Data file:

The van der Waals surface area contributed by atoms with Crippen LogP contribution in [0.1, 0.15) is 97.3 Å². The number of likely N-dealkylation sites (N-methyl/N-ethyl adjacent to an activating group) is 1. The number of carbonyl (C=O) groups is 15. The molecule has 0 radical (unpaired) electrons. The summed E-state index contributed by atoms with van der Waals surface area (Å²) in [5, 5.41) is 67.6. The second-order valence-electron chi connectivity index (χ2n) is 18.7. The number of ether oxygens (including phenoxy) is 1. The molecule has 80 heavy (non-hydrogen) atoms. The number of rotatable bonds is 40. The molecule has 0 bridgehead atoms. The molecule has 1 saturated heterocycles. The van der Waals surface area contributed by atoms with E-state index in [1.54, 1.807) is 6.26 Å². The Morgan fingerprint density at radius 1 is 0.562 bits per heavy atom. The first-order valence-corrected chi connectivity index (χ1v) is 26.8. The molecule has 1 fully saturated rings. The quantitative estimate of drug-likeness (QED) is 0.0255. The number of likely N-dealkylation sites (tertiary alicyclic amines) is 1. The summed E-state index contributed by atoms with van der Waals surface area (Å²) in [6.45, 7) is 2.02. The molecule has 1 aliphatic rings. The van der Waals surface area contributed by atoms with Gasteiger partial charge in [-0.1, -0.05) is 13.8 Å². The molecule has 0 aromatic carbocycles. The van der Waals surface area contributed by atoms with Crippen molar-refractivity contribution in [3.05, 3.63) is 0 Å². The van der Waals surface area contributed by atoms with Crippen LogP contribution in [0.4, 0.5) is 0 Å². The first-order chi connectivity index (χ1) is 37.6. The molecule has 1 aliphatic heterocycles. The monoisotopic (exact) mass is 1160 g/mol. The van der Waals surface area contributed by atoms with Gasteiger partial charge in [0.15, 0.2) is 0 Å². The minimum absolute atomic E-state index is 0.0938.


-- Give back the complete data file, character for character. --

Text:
The van der Waals surface area contributed by atoms with Crippen LogP contribution in [0.1, 0.15) is 97.3 Å². The number of likely N-dealkylation sites (N-methyl/N-ethyl adjacent to an activating group) is 1. The number of carbonyl (C=O) groups is 15. The molecule has 0 radical (unpaired) electrons. The summed E-state index contributed by atoms with van der Waals surface area (Å²) in [5, 5.41) is 67.6. The second-order valence-electron chi connectivity index (χ2n) is 18.7. The number of ether oxygens (including phenoxy) is 1. The molecule has 80 heavy (non-hydrogen) atoms. The number of rotatable bonds is 40. The molecule has 0 bridgehead atoms. The molecule has 1 saturated heterocycles. The van der Waals surface area contributed by atoms with E-state index in [1.54, 1.807) is 6.26 Å². The Morgan fingerprint density at radius 1 is 0.562 bits per heavy atom. The first-order valence-corrected chi connectivity index (χ1v) is 26.8. The molecule has 1 fully saturated rings. The quantitative estimate of drug-likeness (QED) is 0.0255. The number of likely N-dealkylation sites (tertiary alicyclic amines) is 1. The summed E-state index contributed by atoms with van der Waals surface area (Å²) in [6.45, 7) is 2.02. The molecule has 1 aliphatic rings. The van der Waals surface area contributed by atoms with Gasteiger partial charge in [-0.1, -0.05) is 13.8 Å². The molecule has 0 aromatic carbocycles. The van der Waals surface area contributed by atoms with Crippen molar-refractivity contribution in [3.05, 3.63) is 0 Å². The van der Waals surface area contributed by atoms with Crippen LogP contribution in [0.4, 0.5) is 0 Å². The first-order chi connectivity index (χ1) is 37.6. The molecule has 1 aliphatic heterocycles. The monoisotopic (exact) mass is 1160 g/mol. The van der Waals surface area contributed by atoms with Gasteiger partial charge in [0.15, 0.2) is 0 Å². The minimum absolute atomic E-state index is 0.0938.